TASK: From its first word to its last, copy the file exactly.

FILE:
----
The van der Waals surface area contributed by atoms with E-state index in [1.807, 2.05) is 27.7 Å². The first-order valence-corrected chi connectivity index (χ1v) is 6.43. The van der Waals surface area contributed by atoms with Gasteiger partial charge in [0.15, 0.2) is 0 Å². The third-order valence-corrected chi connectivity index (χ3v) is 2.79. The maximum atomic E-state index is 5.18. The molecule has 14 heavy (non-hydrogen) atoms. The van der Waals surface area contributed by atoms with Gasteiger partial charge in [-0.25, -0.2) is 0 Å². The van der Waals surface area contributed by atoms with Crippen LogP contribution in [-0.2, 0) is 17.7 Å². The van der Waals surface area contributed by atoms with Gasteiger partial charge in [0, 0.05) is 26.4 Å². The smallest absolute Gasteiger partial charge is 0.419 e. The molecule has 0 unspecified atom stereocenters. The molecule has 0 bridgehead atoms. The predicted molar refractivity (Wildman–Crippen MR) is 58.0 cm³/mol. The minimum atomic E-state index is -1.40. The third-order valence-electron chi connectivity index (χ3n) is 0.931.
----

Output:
The van der Waals surface area contributed by atoms with E-state index in [1.807, 2.05) is 27.7 Å². The first-order valence-corrected chi connectivity index (χ1v) is 6.43. The van der Waals surface area contributed by atoms with Gasteiger partial charge in [0.15, 0.2) is 0 Å². The third-order valence-corrected chi connectivity index (χ3v) is 2.79. The maximum atomic E-state index is 5.18. The molecule has 14 heavy (non-hydrogen) atoms. The van der Waals surface area contributed by atoms with Gasteiger partial charge in [-0.25, -0.2) is 0 Å². The van der Waals surface area contributed by atoms with Crippen LogP contribution in [-0.2, 0) is 17.7 Å². The van der Waals surface area contributed by atoms with Gasteiger partial charge in [0, 0.05) is 26.4 Å². The smallest absolute Gasteiger partial charge is 0.419 e. The molecule has 0 unspecified atom stereocenters. The molecule has 0 bridgehead atoms. The predicted molar refractivity (Wildman–Crippen MR) is 58.0 cm³/mol. The minimum atomic E-state index is -1.40. The third-order valence-electron chi connectivity index (χ3n) is 0.931.